"'And who presumed to tell you this?' asked Florence, rising with all the iMignation of outraged virtue: for she really entertained the boarding-school no- tion that as long as a woman did not break the seventh commandment no crime could be laid to her charge. " 'Itlittle matters who was the teller,' said Mr. Reynolds, still more sternly; it was some one who did not quite attach the same meaning that I do to such odious conduct; who treated it as a jest, and told me with a laugh that my daughter was an accomplished coquette!' "Florence sank back in her chair. If her coquetry was held to be a crime, she did not know what excuse she could urge. "'I consider coquetry,' said Mr. Reynolds, 'the most despicable species of swindling; an infamous method of attraction, beyond which I know no greater de- gradation. But your notoriety has attained a climax which I should have hoped would have struck horror even into your callous heart. Dishonestly tampering with the expectations of an unfortunate man, you drove the wretch to suicide!' "Florence burst into tears—not from any compassion to the memory of Cap- tain O'Neill, [an Irish fortune-hunter, deeply in debt,] but from feeling literally crushed beneath the unbending severity of her father.
"Mr. Reynolds waited in silence until she should have recovered herself.
"She soonbegan to struggle for speech. ' It is well,' she said, that they have not also laid to my charge the death of Captain Le Grange, which I saw in the paper this morning. I had as much to do with the one as the other l' " Was that duel then undertaken in year behalf?' asked Mr. Reynolds, coldly. " Certainly not!' replied Florence; all London knows that it arose from a quarrel at starts.' " Then you had not as much to do with the one as with the other,' replied her father.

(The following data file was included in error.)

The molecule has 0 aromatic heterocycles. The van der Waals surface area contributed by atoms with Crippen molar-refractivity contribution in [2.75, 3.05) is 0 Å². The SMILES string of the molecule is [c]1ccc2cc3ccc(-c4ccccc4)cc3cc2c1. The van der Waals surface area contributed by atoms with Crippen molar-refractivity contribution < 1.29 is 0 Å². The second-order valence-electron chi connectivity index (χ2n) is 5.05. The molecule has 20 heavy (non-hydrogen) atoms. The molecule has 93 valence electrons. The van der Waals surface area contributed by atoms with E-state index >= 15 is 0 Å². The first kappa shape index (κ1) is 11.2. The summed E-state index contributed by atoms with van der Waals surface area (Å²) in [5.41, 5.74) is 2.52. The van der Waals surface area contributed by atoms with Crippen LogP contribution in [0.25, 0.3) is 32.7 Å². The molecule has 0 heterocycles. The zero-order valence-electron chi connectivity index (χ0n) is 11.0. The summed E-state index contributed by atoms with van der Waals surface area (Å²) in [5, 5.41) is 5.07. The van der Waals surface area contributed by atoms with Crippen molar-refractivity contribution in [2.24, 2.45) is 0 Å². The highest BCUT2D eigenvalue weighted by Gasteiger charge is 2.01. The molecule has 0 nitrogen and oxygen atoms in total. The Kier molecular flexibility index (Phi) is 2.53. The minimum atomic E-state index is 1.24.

"Florence covered her face with her hands.
" I believe that, from habits of falsehood, you have almost lost the power of distinguishing the truth,' said Mr. Reynolds. But we have spoken of the past —I have now to address you upon the future.' "She listened silently—in terror: she could not depict to herself the future that was to follow such a commencement.
"‘ I will not have my daughter bring public disgrace upon my name, if I can control her propensities,' said Mr. Reynolds. ' Hear, then, what I have resolved upon. I am well aware that men do not make proposals to a woman unless they have received from her an adequate degree of encouragement. The next offer that you receive, 1 command you to accept, since it will be always in your power by the prudence of your conduct to avoid such overtures from any one that you dis- approve: and I will not permit you, while under my protection, to hold out to any man false indications of your favour, to be withdrawn at your first capricious change of will. Should you persist in your present unworthy course, I frankly tell you that I will no longer consider you as a daughter, either in affording you present shelter or future support. I will prove to the world that if I cannot restrain your evil propensities, at least I will not afford to them any sort of countenance. You know now on what terms you hold my favour. You will perhaps be cautions how you encourage a suitor whom you must accept when he declares himself, and whom you must retain when you have once engaged him, on pain of incurring my utmost displeasure.'
He rose as he spoke, and quitted the room; and Florence remained motion- less, overpowered, seated in the same attitude as when he left her, until her maid
t at the door of the darkened room, and discreetly inquired if Mademoi- isepl feeti;:sd aware that it wanted only twenty minutes to the hour that the car- riage was ordered to be at the door.'